Do you have other income when your defined benefit pension is due to start paying you an income, and you don’t need the extra income yet? Then delaying it could save you tax – especially if it pushes you into a higher tax bracket.

Delaying taking the income does mean you’ll potentially miss out on income over the period though. So it’s worth considering how long it might take to pay back the income you haven’t received over the period.

What happens when you die?

If you die and you still have money in defined contribution pensions, the remaining money can usually be paid out to your beneficiaries.
 
There are a number of different options as to how it can be paid and the tax position depends on how old you are when you die.
 
If you have a defined benefit pension, any money to be paid to your beneficiaries will be as outlined in the scheme’s rules.
 
Check with your pension administrator to find out what your beneficiaries might be entitled to when you die, as the rules of each scheme are different.
 
You can find out more in our guide Pensions after death.

Lifetime allowance charge for large pension pots

If the total value of all your pension savings when you begin to start taking money from them, or when you die, exceeds the lifetime allowance (currently £1,073,100 for 2021-22) – you, or a beneficiary, might have to pay more tax.

arrow icon

State Pension – how delaying works

When you reach your State Pension age, you don’t have to claim your State Pension straight away. Your State Pension age is the earliest age you can start receiving your State Pension. Check your State Pension age on the GOV.UK website

You can delay (defer) claiming it. In return, when you do decide to take your State Pension – if you've put off claiming it for at least nine weeks – you could increase the payments you get when you decide to claim it.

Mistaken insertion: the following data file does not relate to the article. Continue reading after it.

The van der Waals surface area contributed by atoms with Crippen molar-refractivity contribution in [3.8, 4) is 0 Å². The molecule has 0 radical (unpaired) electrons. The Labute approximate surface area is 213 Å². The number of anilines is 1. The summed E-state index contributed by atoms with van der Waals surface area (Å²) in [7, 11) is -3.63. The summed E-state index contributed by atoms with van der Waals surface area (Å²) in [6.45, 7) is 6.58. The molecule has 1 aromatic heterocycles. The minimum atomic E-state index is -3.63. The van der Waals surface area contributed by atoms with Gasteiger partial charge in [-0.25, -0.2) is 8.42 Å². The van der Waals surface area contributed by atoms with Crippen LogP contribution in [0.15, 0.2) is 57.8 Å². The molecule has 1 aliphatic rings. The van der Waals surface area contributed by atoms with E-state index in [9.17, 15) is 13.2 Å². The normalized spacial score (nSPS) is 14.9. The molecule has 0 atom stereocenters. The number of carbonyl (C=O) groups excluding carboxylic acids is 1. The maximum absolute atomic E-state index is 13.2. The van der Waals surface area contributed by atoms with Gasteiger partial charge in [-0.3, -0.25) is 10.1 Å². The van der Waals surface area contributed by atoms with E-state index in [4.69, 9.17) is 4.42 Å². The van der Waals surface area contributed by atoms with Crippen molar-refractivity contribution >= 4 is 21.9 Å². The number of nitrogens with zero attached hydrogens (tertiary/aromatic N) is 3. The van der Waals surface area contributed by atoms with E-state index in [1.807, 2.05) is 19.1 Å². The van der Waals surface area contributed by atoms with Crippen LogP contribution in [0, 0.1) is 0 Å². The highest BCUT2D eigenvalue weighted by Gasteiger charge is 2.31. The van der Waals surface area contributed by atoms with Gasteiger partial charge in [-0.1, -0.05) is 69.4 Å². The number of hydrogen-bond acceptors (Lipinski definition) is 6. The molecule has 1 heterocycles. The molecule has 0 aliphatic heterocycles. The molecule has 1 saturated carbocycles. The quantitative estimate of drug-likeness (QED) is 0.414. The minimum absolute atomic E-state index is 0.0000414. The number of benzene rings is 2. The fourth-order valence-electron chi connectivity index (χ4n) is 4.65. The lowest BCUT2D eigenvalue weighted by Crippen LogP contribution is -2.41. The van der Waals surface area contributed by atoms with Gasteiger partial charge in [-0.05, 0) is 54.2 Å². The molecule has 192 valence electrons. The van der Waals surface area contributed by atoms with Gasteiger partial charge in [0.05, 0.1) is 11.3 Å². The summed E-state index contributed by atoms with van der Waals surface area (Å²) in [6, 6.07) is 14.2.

Be aware that different terms apply, depending on when you reach your State Pension age .

Your State Pension will increase by 1% for every nine weeks you put off claiming. This works out at just under 5.8% for every full year you put off claiming.

The new State Pension, and any extra State Pension, are both taxable income.

If you deferred your State Pension before 6 April 2016, you will continue to be treated under the old rules. This means you’ll still be entitled to take a lump sum or increased pension. 

Was this information useful?
Thank you for your feedback.
We’re always trying to improve our website and services, and your feedback helps us understand how we’re doing.
Looking for us? Now, we’re MoneyHelper

MoneyHelper is the new, easy way to get clear, free,
impartial help for all your money and pension choices.
Whatever your circumstances or plans, move forward with MoneyHelper.

Continue to website
Looking for us? Now, we’re MoneyHelper

MoneyHelper is the new, easy way to get clear, free,
impartial help for all your money and pension choices.
Whatever your circumstances or plans, move forward with MoneyHelper.

Continue to website
Looking for us? Now, we’re MoneyHelper

MoneyHelper is the new, easy way to get clear, free,
impartial help for all your money and pension choices.
Whatever your circumstances or plans, move forward with MoneyHelper.

Continue to website
Talk to us live for…
Talk to us live for…
Talk to us live for pensions guidance using…
Talk to us live for money guidance using…
Hours
  • Mon – Fri:9.00am – 5.00pm
  • Sat, Sun and bank holidays:Closed

* Calls are free. We’re committed to providing you with a quality service, so calls may be recorded or monitored for training purposes and to help us develop our services.

Talk to us live for money guidance using the telephone
Hours
  • Mon – Fri:8.00am – 6.00pm
  • Sat, Sun and bank holidays:Closed

* Calls are free. We’re committed to providing you with a quality service, so calls may be recorded or monitored for training purposes and to help us develop our services.

Talk to us live for pensions guidance using web chat
Hours
  • Mon – Fri:9.00am – 6.00pm
  • Sat, Sun and bank holidays:Closed
Talk to us live for money guidance using webchat
Hours
  • Mon – Fri:8.00am – 6.00pm
  • Sat:8.00am – 3.00pm
  • Sun and bank holidays:Closed
Talk to us for pensions guidance using our web form

We aim to respond within 5 working days

Talk to us for money guidance using our web form

We aim to respond within 2 working days

Talk to us live for money guidance using WhatsApp

Download app: WhatsApp

For help sorting out your debts or credit questions. For everything else please contact us via Webchat or telephone.